“The jobs they’re replacing are not meant to support a family with,” Loura said. “It’s a starter job. It’s a high school or college-aged job. Eliminating these jobs makes it harder for your kids or grandkids to get a job. Everyone needs to enter the workforce and learn what it’s like to have a real job. I bet of the top 100 of the nation’s CEOs or COOs, about 50% likely had a fast-food job to start.”

“It’s so nice for everyone to get together and enjoy themselves. We are social creatures and want to be around people. We really need to interact with people; we can’t go on just being sheltered.”

John Tassone, owner of Tassone’s Wine Garden in Baldwinsville

Anthony Tringale owns Eat Local NY, an organization in Syracuse dedicated to promoting locally owned food-related businesses in New York State. He hopes delivery will continue, as it is now what customers expect.

“Customers know it costs more versus in-store and they’re still paying it,” he said.

Delivery services charge a fee of 20% to 30%. Add to that the fact that restaurant inputs have never been more expensive. The price of food and containers has risen, the latter because Styrofoam containers have been banned and replacement containers cost five to six times more.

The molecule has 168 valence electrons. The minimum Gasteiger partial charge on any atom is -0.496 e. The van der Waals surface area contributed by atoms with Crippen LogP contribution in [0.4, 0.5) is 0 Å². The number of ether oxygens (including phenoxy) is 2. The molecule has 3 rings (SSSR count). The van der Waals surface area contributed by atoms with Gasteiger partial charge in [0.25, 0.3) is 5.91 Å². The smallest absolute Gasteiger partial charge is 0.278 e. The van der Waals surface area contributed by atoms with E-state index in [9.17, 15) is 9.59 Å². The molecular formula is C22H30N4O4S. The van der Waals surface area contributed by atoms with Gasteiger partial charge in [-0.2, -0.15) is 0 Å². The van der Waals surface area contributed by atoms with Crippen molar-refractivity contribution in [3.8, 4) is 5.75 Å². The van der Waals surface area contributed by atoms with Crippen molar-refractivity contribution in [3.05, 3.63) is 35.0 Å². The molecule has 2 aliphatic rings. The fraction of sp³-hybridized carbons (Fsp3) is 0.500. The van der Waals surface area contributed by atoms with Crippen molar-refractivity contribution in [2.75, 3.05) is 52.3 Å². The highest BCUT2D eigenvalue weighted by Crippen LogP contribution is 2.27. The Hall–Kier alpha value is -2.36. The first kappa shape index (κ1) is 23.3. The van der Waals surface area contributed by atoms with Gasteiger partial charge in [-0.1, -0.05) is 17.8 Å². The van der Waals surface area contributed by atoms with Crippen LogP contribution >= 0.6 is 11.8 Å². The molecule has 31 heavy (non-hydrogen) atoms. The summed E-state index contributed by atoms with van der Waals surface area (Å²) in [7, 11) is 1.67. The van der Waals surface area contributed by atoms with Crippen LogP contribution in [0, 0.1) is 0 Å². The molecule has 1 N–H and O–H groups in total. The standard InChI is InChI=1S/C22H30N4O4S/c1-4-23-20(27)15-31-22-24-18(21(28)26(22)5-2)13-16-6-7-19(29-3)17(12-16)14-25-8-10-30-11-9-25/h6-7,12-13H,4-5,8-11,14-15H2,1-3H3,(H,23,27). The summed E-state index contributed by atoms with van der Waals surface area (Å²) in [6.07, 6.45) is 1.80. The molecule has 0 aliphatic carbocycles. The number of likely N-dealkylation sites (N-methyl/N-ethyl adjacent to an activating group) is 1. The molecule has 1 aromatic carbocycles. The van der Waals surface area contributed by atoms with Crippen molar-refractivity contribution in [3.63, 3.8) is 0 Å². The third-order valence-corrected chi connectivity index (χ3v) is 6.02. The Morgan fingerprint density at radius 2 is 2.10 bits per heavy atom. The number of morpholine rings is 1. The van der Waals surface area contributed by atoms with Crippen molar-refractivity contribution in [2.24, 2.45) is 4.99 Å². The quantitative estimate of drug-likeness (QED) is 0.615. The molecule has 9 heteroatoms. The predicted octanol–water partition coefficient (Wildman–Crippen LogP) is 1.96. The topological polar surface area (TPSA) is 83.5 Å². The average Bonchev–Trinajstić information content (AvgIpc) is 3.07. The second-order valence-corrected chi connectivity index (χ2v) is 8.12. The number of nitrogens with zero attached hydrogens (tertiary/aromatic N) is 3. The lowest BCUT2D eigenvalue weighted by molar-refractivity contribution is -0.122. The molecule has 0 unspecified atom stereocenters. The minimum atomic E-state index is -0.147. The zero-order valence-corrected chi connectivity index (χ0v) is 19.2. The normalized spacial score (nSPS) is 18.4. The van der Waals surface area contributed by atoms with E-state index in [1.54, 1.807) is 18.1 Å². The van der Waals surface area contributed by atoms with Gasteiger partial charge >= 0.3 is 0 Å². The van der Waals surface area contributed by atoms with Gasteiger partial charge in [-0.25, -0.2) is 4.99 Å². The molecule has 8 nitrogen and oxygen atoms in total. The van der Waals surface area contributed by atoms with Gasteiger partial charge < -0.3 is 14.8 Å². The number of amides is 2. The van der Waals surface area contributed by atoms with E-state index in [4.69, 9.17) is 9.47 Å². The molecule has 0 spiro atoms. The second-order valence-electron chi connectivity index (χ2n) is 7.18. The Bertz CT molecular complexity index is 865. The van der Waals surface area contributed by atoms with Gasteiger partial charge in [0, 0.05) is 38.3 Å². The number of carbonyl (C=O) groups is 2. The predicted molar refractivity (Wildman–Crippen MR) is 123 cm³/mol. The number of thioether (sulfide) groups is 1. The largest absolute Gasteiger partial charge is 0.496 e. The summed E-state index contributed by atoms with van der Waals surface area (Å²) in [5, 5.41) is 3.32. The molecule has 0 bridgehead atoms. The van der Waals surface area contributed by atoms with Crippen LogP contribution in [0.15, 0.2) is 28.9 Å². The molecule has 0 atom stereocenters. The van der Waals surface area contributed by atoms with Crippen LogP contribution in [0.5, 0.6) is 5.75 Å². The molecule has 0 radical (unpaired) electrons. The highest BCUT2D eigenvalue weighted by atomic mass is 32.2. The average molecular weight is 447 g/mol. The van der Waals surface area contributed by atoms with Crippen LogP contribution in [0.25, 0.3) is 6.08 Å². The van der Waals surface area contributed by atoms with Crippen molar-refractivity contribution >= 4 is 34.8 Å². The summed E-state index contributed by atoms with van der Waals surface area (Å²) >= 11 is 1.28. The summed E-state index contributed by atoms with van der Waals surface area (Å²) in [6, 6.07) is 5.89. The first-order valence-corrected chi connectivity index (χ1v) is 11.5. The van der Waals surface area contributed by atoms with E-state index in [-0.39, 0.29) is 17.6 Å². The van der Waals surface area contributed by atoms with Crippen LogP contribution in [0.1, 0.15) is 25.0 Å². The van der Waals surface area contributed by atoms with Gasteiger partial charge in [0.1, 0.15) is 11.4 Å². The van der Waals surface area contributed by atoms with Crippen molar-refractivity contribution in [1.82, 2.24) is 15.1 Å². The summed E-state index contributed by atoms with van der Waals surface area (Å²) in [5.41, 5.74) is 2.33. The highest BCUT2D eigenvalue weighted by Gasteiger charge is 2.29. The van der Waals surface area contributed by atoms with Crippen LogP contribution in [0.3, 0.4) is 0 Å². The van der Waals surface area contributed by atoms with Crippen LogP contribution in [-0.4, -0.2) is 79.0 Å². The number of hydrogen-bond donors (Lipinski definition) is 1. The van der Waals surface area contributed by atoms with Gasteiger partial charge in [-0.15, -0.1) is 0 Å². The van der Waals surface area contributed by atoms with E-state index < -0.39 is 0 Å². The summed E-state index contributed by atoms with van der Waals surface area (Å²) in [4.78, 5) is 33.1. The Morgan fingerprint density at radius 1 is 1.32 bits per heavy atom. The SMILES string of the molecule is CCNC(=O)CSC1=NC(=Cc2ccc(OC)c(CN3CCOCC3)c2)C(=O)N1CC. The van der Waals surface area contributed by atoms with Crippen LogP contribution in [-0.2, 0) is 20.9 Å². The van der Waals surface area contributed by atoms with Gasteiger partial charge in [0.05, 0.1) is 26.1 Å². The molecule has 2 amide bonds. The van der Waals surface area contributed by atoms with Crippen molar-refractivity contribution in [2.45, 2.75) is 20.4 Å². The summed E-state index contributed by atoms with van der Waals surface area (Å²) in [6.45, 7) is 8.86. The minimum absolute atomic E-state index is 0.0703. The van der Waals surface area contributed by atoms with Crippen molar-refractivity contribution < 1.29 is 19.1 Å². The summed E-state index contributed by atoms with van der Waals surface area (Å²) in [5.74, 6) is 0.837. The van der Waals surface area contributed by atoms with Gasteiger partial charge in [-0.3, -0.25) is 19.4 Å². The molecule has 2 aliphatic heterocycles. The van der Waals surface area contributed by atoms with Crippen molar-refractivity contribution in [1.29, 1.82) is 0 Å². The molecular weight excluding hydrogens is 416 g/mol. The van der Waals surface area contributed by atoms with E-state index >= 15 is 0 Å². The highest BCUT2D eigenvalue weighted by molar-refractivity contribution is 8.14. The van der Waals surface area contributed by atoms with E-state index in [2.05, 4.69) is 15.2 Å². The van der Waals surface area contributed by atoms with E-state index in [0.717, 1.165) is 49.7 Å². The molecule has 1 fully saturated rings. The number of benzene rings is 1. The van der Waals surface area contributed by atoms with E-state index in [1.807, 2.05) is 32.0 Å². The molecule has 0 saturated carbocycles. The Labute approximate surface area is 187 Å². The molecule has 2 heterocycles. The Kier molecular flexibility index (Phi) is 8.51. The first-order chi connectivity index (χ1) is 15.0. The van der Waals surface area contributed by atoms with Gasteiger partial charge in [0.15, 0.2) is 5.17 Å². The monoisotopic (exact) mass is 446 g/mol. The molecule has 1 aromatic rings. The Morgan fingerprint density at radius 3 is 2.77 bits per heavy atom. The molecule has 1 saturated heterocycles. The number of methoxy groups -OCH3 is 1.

“Everywhere they turn they’re getting hit,” Tringale said. “If restaurants don’t find ways to get food more accessible to customers, they’ll fail.”

He encourages local restaurants to obtain their supplies from nearby sources as much as possible, both to save money and also to keep their dollars local. Doing so can also generate more interest among consumers who prefer to buy local goods.

“Owners have to open their eyes and come up with innovative ideas to attract customers and make their food available,” Tringale said.

Featured image: Front facade of Mimi’s Drive-In in Fulton. Photo via Facebook.